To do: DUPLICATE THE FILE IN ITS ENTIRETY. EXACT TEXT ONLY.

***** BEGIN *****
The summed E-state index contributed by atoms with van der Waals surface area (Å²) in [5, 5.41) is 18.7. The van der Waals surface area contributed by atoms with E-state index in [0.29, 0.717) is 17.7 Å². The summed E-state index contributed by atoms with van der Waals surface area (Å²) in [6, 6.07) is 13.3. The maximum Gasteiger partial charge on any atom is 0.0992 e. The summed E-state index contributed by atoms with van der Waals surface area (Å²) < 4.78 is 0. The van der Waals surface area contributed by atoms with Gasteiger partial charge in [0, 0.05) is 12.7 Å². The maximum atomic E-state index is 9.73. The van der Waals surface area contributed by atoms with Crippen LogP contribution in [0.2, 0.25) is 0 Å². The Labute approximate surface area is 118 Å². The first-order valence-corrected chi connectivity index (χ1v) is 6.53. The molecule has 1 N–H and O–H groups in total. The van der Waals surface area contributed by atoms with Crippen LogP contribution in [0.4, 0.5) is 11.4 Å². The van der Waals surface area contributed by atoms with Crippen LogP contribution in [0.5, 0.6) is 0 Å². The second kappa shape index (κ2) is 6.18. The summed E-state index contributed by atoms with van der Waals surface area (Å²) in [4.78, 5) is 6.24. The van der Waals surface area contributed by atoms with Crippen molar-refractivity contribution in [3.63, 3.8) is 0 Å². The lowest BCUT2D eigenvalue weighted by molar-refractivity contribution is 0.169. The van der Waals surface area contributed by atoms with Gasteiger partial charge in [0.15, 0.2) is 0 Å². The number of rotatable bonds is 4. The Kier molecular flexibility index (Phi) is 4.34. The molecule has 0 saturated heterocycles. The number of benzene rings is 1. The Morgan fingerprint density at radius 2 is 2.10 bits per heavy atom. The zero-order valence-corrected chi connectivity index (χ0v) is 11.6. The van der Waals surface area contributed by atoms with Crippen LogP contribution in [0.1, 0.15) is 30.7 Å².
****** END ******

The summed E-state index contributed by atoms with van der Waals surface area (Å²) in [5, 5.41) is 18.7. The van der Waals surface area contributed by atoms with E-state index in [0.29, 0.717) is 17.7 Å². The summed E-state index contributed by atoms with van der Waals surface area (Å²) in [6, 6.07) is 13.3. The maximum Gasteiger partial charge on any atom is 0.0992 e. The summed E-state index contributed by atoms with van der Waals surface area (Å²) < 4.78 is 0. The van der Waals surface area contributed by atoms with Gasteiger partial charge in [0, 0.05) is 12.7 Å². The maximum atomic E-state index is 9.73. The van der Waals surface area contributed by atoms with Crippen LogP contribution in [0.2, 0.25) is 0 Å². The Labute approximate surface area is 118 Å². The first-order valence-corrected chi connectivity index (χ1v) is 6.53. The molecule has 1 N–H and O–H groups in total. The van der Waals surface area contributed by atoms with Crippen LogP contribution in [0.4, 0.5) is 11.4 Å². The van der Waals surface area contributed by atoms with Crippen LogP contribution in [0.5, 0.6) is 0 Å². The second kappa shape index (κ2) is 6.18. The summed E-state index contributed by atoms with van der Waals surface area (Å²) in [4.78, 5) is 6.24. The van der Waals surface area contributed by atoms with Crippen molar-refractivity contribution in [3.63, 3.8) is 0 Å². The lowest BCUT2D eigenvalue weighted by molar-refractivity contribution is 0.169. The van der Waals surface area contributed by atoms with Gasteiger partial charge in [0.15, 0.2) is 0 Å². The number of rotatable bonds is 4. The Kier molecular flexibility index (Phi) is 4.34. The molecule has 0 saturated heterocycles. The number of benzene rings is 1. The Morgan fingerprint density at radius 2 is 2.10 bits per heavy atom. The zero-order valence-corrected chi connectivity index (χ0v) is 11.6. The van der Waals surface area contributed by atoms with Crippen LogP contribution in [0.1, 0.15) is 30.7 Å².